given orally in severe attacks refractory to standard
treatment, showed a significant improvement in nine of 14
patients in comparison with five of 14 treated with placebo
by reducing stool frequency, rectal bleeding, and sigmoidoscopic response.35 Recently, the role of ciprofloxacin, an
antibacterial agent active against a broad spectrum of
Gram positive and Gram negative microbes, has also been
explored. A short course of ciprofloxacin did not increase
the proportion of patients with active UC achieving remission.36 In contrast, in a double blind placebo controlled
trial evaluating its eYcacy in the induction and maintenance of remission in patients with UC, who responded
poorly to conventional therapy with steroids and mesalazine, ciprofloxacin (500–750 mg twice a day) was
significantly superior to placebo (failure rate of 21% in the
ciprofloxacin group and 44% in the placebo group) when
given for six months.37 However, the trial design and methods adopted make it somewhat diYcult to accept the
favourable results of this study unequivocally.38
Breakdown of tolerance towards colonic flora
Mucosal tolerance is an active process by which an injurious immune response is prevented, suppressed or shifted to
a non-injurious class of immune reaction. The intestine is
in permanent contact with billions of bacteria (1010–1012
CFU/g) belonging to the normal intestinal flora, food protein, and potentially pathogenic bacteria, and has to
discriminate and define selective action towards nonpathogenic and pathogenic components. The commensal
bacterial flora plays an important role in nutrition and
immune functions and has metabolic activity such as
detoxification.39 However, in immunological terms, the
intestinal microflora is not part of the host. Mucosal tolerance exists in order to prevent an immune response against
the body’s “own” bacteria that would otherwise give rise to
chronic intestinal inflammation.40 41
The mechanisms of tolerance induction to antigens from
the normal intestinal flora might be mediated by T cell
anergy/deletion or induction of Th2/Th3 regulatory cells.42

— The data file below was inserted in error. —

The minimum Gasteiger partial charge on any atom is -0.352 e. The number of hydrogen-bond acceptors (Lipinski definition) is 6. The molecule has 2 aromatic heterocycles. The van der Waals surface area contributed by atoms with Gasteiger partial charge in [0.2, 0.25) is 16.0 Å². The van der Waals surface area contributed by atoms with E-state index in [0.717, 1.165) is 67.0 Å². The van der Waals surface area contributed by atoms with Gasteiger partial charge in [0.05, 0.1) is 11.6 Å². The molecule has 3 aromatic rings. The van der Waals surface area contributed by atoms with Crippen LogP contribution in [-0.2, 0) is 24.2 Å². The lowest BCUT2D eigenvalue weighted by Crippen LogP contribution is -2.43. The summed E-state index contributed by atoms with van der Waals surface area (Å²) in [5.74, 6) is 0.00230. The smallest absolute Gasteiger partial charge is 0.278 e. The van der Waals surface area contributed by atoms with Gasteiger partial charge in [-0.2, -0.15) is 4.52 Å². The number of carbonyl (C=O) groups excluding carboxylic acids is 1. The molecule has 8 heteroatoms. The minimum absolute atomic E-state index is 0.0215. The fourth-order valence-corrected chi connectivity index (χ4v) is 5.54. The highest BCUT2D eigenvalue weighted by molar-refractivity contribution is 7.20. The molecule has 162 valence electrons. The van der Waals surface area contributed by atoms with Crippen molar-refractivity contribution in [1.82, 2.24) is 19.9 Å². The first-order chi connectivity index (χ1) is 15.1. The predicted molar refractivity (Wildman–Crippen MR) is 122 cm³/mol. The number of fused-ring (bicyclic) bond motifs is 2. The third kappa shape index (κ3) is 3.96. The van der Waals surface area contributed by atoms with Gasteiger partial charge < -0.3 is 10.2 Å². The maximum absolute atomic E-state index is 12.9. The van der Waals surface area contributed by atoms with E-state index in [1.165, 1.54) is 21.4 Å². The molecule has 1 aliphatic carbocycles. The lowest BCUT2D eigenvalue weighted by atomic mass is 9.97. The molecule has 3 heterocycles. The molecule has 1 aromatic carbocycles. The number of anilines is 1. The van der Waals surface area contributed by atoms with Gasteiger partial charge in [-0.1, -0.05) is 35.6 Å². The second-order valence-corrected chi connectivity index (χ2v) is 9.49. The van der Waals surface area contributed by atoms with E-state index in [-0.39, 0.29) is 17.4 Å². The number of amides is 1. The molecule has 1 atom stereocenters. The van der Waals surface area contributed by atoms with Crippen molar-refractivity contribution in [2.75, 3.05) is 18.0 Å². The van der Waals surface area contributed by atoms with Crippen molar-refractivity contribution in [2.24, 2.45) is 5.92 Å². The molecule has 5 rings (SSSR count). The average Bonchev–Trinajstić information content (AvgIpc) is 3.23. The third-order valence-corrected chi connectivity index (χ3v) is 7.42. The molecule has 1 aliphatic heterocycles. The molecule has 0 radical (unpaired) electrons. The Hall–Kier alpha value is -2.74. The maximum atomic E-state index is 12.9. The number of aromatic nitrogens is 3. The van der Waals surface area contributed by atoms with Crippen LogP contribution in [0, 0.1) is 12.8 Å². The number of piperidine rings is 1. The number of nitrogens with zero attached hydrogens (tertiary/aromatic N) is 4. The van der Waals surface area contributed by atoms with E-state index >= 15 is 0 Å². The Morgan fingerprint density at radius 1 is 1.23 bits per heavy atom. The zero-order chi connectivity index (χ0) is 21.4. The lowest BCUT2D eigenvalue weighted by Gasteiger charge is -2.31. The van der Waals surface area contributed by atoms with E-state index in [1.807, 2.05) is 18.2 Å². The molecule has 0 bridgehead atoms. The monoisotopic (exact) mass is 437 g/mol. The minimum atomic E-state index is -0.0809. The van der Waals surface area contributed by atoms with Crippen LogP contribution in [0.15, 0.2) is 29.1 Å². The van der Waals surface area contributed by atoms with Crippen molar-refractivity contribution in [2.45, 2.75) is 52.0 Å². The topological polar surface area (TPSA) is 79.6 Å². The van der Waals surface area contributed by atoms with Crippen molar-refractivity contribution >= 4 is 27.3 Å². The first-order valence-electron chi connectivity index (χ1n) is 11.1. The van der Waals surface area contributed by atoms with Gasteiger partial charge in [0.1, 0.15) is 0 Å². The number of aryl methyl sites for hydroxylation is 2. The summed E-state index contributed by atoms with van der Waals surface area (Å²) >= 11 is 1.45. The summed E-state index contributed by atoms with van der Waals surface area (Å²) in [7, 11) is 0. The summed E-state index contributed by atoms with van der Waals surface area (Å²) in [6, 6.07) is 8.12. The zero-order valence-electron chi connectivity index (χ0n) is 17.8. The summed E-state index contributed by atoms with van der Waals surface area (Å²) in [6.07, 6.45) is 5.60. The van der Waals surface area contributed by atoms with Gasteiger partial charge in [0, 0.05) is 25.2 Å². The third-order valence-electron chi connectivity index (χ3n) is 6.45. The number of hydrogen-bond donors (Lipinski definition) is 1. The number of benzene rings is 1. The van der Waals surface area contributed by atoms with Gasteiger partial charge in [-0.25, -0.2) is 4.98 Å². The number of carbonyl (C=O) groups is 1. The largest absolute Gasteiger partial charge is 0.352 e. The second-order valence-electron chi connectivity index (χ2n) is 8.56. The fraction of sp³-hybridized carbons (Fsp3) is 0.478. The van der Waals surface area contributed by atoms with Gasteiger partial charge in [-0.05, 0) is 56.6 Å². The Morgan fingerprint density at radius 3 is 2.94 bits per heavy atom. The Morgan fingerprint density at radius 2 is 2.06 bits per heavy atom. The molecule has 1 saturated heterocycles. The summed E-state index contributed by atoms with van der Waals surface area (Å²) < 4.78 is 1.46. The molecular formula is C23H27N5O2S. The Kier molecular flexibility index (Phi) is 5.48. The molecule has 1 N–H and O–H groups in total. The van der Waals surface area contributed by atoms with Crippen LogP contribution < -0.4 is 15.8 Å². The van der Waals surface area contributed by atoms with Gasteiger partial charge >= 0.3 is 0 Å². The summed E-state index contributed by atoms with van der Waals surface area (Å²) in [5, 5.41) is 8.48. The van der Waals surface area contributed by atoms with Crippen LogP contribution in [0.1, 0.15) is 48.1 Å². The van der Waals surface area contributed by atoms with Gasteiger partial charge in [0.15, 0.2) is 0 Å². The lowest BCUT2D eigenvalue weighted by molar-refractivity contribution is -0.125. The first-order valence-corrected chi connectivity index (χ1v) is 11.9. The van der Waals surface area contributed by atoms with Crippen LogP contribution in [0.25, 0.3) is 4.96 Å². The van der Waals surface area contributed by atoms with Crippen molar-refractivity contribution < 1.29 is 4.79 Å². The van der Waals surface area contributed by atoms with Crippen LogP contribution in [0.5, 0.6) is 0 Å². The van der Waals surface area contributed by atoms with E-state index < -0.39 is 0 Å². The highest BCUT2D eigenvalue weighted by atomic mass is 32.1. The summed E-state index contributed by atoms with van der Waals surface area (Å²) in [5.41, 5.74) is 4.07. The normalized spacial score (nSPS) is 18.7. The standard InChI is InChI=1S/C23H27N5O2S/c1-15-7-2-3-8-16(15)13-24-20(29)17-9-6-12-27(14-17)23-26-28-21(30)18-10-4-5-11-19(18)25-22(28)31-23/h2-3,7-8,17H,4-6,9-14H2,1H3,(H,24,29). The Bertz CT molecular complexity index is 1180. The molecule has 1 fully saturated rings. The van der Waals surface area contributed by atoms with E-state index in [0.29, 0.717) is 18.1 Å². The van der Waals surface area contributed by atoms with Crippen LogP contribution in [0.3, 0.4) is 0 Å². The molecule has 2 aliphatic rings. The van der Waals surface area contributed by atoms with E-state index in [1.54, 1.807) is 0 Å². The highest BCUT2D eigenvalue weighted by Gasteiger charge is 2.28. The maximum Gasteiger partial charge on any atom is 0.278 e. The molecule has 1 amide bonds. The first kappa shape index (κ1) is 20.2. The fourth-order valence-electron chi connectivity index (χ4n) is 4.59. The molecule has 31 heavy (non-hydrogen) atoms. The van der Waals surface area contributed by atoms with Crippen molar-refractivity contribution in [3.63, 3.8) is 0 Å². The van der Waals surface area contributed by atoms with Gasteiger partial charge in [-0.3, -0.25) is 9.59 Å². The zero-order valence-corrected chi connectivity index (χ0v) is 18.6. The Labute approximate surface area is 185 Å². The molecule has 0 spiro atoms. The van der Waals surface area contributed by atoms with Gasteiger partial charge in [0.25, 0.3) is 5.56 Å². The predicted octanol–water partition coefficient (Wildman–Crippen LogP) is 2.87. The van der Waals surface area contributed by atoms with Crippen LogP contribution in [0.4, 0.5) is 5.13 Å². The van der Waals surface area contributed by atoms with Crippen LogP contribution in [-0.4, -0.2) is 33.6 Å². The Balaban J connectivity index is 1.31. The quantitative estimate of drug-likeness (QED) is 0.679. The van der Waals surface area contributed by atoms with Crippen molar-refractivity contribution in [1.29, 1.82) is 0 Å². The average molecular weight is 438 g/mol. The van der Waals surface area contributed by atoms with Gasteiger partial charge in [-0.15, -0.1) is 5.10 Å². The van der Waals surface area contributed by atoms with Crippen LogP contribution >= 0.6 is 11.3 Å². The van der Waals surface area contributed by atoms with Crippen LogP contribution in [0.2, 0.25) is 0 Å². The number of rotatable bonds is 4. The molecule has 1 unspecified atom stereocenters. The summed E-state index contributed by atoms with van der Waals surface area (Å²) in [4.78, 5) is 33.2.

Regulatory T cells generate cytokines such as IL-4, IL-10
and TGF-â, some of which can serve as growth and diVerentiation factors for Th3 cells43 and as a switch factor for
IgA.44
Results from mice studies support both the role of bacteria and the importance of cellular and humoral responses
in the maintenance of mucosal tolerance. It has been
shown that mice with targeted deletion of IL-2 or IL-10
develop colitis when reconstituted with bacteria.29 30
In a TNBS colitis model, co-addition of IL-10 or
anti-IL-12 resulted in the re-establishment of tolerance to
the microflora, while proliferation against foreign intestinal
flora was not downregulated.45 In addition, studies with T
cell mutant mice showed that T cells play a pivotal role in
mucosal tolerance, albeit that appropriate control of B cells
is also required.46
The leading hypothesis for the development of chronic
intestinal inflammation is that an abnormal immune
response to normal flora might be crucial. This loss of tolerance might be due to a lack of regulatory mediators or
cells, or a breakdown in barrier function which allows the
access of inflammatory bacterial products to the local
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134
Campieri, Gionchetti
immune system, thereby overwhelming normal regulation.
These possibilities were supported by data obtained from
several studies in IBD patients, reporting an important role
for T cells in the proliferative response to intestinal flora,47
T cell mediated immune responses to diVerent autologous